The birthday of the Christian church will be celebrated around the world this weekend.
Among the beautiful promises of Jesus found in the gospels are the words from John 14:16 when the paraclete is promised to Christians.
The Greek “paraclete” is translated into English as advocate, comforter or helper. Its roots are the two words “para” (alongside) and “kalein”(to call).
Literally, the “paraclete” is the spirit that comes alongside, that comes to our aid and comes to our defense when we need it most.
The Spirit of God is a gentle breeze, a breath of fresh air, a wind at our backs. Its work is to connect us to God, to bring us together with Jesus that we might worship, work and witness.
As Christians celebrate Pentecost on Sunday – the birthday of the church, the coming of the Spirit to the body of Christ – I urge each of us to reflect on the significance of the paraclete, the one sent by God to come alongside us, just as Jesus came alongside us, full of grace and truth.
There are many traditions that focus on the wonders of the Spirit – speaking in tongues, out-of-body experiences, exuberant gatherings, healings and unexplained happenings.
Fair enough. But these are not the only possible ways for the Spirit to show up.
For many of us, the paraclete shows up when we come to the realization that, having climbed the mountain of professional success, having scaled the peaks of academic endeavor, having reached the summit of standing in the community, there is another mountain left to climb.
It may be that amid the COVID-19 pandemic the first mountain is the mountain of scientific understanding, while the second is the mountain of ethical wisdom. Or perhaps that first mountain is the mountain of economic stability while the second mountain is the mountain of moral insight.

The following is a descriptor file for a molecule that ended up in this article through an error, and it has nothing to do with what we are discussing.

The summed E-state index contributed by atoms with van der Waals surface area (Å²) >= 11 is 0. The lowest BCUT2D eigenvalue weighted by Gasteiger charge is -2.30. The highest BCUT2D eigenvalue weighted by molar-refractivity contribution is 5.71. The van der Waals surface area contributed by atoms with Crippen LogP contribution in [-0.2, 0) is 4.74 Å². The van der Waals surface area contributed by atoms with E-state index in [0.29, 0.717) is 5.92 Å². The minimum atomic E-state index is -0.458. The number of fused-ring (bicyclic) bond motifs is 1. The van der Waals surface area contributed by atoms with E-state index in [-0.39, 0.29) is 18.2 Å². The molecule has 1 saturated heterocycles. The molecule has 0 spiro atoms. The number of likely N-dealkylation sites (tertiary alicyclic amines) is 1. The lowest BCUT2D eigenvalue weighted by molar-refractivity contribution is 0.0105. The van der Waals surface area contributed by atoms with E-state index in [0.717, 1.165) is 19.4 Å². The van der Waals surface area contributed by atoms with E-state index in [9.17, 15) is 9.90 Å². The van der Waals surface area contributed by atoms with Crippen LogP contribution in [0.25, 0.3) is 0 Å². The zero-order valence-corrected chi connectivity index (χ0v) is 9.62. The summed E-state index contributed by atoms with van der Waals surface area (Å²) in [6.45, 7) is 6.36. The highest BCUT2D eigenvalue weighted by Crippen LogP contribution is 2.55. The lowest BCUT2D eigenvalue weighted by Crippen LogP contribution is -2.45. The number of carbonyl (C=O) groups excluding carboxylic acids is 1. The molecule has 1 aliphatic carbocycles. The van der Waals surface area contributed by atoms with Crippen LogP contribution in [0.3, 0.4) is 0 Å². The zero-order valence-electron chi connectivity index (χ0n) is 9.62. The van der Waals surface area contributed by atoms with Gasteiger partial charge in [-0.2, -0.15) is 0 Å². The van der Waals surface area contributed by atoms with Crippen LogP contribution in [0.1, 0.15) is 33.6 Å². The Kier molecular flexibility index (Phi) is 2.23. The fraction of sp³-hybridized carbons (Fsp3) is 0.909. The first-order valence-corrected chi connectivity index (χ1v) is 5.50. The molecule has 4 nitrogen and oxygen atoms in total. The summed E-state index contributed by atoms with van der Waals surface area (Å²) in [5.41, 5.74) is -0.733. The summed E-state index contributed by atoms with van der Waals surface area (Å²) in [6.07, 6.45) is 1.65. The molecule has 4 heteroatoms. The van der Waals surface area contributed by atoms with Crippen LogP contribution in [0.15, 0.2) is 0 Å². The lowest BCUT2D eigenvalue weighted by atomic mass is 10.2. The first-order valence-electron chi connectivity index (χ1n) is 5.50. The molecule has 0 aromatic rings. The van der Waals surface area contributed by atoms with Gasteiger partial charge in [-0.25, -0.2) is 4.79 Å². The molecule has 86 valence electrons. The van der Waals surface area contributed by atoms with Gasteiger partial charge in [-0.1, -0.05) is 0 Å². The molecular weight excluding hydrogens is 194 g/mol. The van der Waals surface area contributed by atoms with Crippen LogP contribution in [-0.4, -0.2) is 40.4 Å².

New York Times columnist David Brooks writes of this mountain in his recent book “The Second Mountain: The Quest for a Moral Life.” He tells us that if the first mountain we have tried to climb is the mountain of self-centeredness, the second mountain is the mountain of other-centeredness.
If the first mountain is the mountain of success, the second mountain is the mountain of service, and if the first mountain is the mountain of independence, the second is the mountain of interdependence.
The late, great preacher Peter Gomes would put it this way: If the first mountain is achieving the good life, the second mountain is searching for a life that is good.
In that climb, in that search, the promise of Jesus is that the paraclete will come alongside and help us find the way, the good way, the true way, the way of Jesus.
The promise of Pentecost in “quiet” churches like mine, and perhaps like yours, is that the paraclete will come alongside us and help us climb the “second mountain.”
The paraclete will come to our aid and help us see that where we truly belong is not in a cave of self-righteousness or a cocoon of self-congratulation but in a community, the Beloved Community where we seek not to be served, but to serve, to walk in the way of Jesus.
Jim Hopkins has been the Senior Minister at Lakeshore Avenue Baptist Church in Oakland, California, since 1989. He has served as Chair of the Board of Trustees at the American Baptist Seminary of the West and is a member of the Board of Directors of the Baptist Joint Committee for Religious Liberty.